I am from the U.S., and am a relatively young mother, and I have to say I cannot stand that the people here in the U.S. "bastardize" names. And yes, that is exactly what they are doing. Names are spelled a certain way because of their history and place of origin. When parents change the spelling around in an effort to make their child "unique" or "cute" or stand out in some way, all it does is cheapen and detract from that name's unique and special heritage. The name "Rhys" is of welsh origin, and therefore should be respected and honored and SPELLED as such. It is a sad thing the lengths the U.S. culture will go to in order to prove their child's uniqueness, even if it means altering a time-honored name whose spelling and meaning have deep roots and rich history.
-- vickism9  8/16/2009
I prefer the Reese spelling. When I see Rhys, I pronounce it RISS, not REES. And on this site Reese is listed as a Welsh name, not English or something!
-- enchy  9/11/2009
Ugh, can we stop? I mean, sure we can preserve the rich history and culture or whatever of Wales by keeping the spelling intact, I'm sure it's very nice, but languages *change*, man. Do we pull this "keep the culture!" thing on "William?" Next time you all see a kid named "Willahelm" because their parents didn't want to bastardize the old Germanic spelling, come back and we'll talk.

And to those who complain about the gender-bending, please. Tell me now, is Leslie masculine or feminine? Sure I'd prefer for masculine names to stay masculine (and it's so not fair that feminine names can't go masculine), but things happen.

Lastly, at least for this name. I'd prefer the "bastardized" spelling. I dunno 'bout anybody else, but when I first saw this name, I pronounced it RYESS. As in, the food I eat, "rice." Leastways if it were spelled Reese/Reece I'd be able to pronounce it right. >.>
-- Diest  1/26/2010
I named my son Rhys with the proper spelling. I agree with anon comments above. I know names can traverse once they cross borders and languages but face it, it is Welsh: with the emphasis on the "RH" sound. I get sick of people asking my parents if it is a boy or girls name and all because one American Actress decided to feminize it. UGH!

One friend didn't like the name Olivia so she decided to name her child Alivia. *sighs*. My husbands name is Hebrew mine is French and people constantly spell his name Jarrod because the Americans do. Last time I checked it wasn't the only country in the world and certainly not the deciding one in the ENGLISH language. As my Yorkshire grandfather said "Americans wanted to distinguish themselves from the Brits (even though they were Brits) so they messed with the language to separate themselves. Get a jargon and leave English alone!
-- Anonymous User  7/13/2010
Great name, for a boy or a girl. People taking ownership over a name really is a moot debate--whether you like it or not people will call their children what they want. You can insist otherwise until you're red in the face, nothing will change that.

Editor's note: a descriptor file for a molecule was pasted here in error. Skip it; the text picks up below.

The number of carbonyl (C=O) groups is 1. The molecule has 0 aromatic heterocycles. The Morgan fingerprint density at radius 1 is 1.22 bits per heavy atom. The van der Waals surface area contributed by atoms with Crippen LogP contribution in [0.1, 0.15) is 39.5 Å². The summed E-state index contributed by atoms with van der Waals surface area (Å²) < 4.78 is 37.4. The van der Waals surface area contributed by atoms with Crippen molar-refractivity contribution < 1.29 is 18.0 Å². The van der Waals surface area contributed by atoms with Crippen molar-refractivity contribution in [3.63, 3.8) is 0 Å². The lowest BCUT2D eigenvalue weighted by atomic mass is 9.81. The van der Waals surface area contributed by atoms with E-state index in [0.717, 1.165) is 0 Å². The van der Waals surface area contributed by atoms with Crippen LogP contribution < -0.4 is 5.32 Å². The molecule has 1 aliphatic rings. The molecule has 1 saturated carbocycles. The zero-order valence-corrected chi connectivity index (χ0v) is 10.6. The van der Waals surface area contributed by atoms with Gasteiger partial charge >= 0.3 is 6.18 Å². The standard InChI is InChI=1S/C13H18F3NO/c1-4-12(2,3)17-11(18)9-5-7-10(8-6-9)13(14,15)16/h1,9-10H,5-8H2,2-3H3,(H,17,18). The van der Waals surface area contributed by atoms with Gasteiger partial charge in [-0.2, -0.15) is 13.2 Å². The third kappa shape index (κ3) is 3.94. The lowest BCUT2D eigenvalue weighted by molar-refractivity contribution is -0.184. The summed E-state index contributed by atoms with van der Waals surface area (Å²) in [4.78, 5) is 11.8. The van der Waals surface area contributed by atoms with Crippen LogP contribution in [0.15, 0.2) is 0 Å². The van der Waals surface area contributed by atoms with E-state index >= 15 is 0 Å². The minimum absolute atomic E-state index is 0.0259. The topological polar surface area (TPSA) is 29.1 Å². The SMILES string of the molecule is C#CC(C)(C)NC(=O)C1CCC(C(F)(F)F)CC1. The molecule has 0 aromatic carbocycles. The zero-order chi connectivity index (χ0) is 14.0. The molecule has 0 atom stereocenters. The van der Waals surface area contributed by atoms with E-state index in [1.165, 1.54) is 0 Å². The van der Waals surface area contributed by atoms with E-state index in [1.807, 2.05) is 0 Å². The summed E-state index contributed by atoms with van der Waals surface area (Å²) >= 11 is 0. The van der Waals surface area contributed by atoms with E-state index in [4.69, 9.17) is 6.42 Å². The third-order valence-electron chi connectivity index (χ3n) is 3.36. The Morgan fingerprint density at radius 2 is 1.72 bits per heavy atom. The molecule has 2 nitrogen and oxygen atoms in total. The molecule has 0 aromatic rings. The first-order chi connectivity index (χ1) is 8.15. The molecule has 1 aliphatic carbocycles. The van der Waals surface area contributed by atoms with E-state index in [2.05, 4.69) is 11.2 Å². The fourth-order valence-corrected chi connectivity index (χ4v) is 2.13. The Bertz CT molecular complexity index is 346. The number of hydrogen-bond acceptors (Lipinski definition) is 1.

-- Anonymous User  11/14/2010
Spelling it Rhys should be reserved for a boy since it is a boy's name where it is originally from. If you want to call a girl a boy's name, at lease use the bastardized spelling of Reese or Reece.

I know someone name this, though spelt Reis because he's half German, although in Germany Reis means rice. ^^ I still consider the mother an idiot for the spelling, naming your child after a food to be unyquee. To real Germans it must look rather silly.
-- jeannie.  12/23/2010
I love this name, love this spelling, definitely prefer it on a boy.
But unlike some of the commenters, I won't get hurt about people wanting to give it to a girl.
At least us Americans who give girls names like Ashley and Courtney can take comfort in knowing we're not the ones who have a stick up our butts over something as petty as a name. Get over yourselves.
-- Dancing_Dragonfly  1/20/2011
My name is Reese; it is my mother's maiden name and was given to me as my first name. An informed guess on the spelling change is that it was clerical decision/mistake at our family's port of entry into the United States in 1907. So: my name honors my mother's family and their immigrant entry into the United States. I am proud to bear it. I'll leave it to you all to guess whether I am male or female, as I can't see that it matters at all. As for all the vitriol spewed onto this comment section, I am disappointed, as this was the first name I looked up on visiting the site; to me, my name has a wonderful history and I am sure many other people named Rhys/Reece/Reese agree. Why get so worked up?
-- Reese R.  2/14/2011
My little brother's name is Rhys, and oh my gosh, is he enthusiastic! This is a lovely name for a boy. We call him Rhysy as a pet name.
-- willarose93  2/22/2011
This spelling is disgusting, it looks like the names Rhett and Ryan had a lovechild and honestly I'd go for the much less ugly Reece or Reese, this name is just too trendy.
-- FlakyMatt  6/22/2011
It is interesting to note that what is unfolding on this particular thread is not necessarily just about 'Rhys' - but about naming, in general. There is no denying that naming and its conventions does everything from make us proud to raise our ire - that is partly why etymology is important.

But, please note: if you read all these comments, most of the anger and disgust are centered on American (as in U.S.) spellings, conventions, and adoptions of names. Tell me: what is an American? What is the American language? What is American naming convention?

The answer I'd like to suggest is that all these things are still evolving - the country is young; fluid; and, moreover, not yet to the point of defending cherished spellings, names, and traditions. How could they be? The country has existed for only 230-odd years; and to say that leaves out how drastically the country has changed within those 230 years.